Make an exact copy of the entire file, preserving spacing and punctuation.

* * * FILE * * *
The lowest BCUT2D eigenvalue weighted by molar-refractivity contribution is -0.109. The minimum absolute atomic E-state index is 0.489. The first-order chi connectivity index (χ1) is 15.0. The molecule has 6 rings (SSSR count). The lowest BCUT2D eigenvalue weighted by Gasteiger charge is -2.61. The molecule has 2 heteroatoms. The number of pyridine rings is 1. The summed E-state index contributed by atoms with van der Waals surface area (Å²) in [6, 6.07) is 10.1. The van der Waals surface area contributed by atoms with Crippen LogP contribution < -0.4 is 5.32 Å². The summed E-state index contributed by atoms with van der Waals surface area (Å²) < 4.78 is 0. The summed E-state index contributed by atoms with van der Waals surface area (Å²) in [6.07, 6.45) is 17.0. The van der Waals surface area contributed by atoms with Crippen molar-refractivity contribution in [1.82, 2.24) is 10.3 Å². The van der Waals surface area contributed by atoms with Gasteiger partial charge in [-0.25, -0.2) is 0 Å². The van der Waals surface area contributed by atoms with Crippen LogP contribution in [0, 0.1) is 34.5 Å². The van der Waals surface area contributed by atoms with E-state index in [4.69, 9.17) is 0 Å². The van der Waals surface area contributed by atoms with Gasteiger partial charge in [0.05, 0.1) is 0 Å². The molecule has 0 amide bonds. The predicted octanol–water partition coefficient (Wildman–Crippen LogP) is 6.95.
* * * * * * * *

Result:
The lowest BCUT2D eigenvalue weighted by molar-refractivity contribution is -0.109. The minimum absolute atomic E-state index is 0.489. The first-order chi connectivity index (χ1) is 15.0. The molecule has 6 rings (SSSR count). The lowest BCUT2D eigenvalue weighted by Gasteiger charge is -2.61. The molecule has 2 heteroatoms. The number of pyridine rings is 1. The summed E-state index contributed by atoms with van der Waals surface area (Å²) in [6, 6.07) is 10.1. The van der Waals surface area contributed by atoms with Crippen LogP contribution < -0.4 is 5.32 Å². The summed E-state index contributed by atoms with van der Waals surface area (Å²) < 4.78 is 0. The summed E-state index contributed by atoms with van der Waals surface area (Å²) in [6.07, 6.45) is 17.0. The van der Waals surface area contributed by atoms with Crippen molar-refractivity contribution in [1.82, 2.24) is 10.3 Å². The van der Waals surface area contributed by atoms with Gasteiger partial charge in [-0.25, -0.2) is 0 Å². The van der Waals surface area contributed by atoms with Crippen LogP contribution in [0, 0.1) is 34.5 Å². The van der Waals surface area contributed by atoms with E-state index in [4.69, 9.17) is 0 Å². The van der Waals surface area contributed by atoms with Gasteiger partial charge in [0.05, 0.1) is 0 Å². The molecule has 0 amide bonds. The predicted octanol–water partition coefficient (Wildman–Crippen LogP) is 6.95.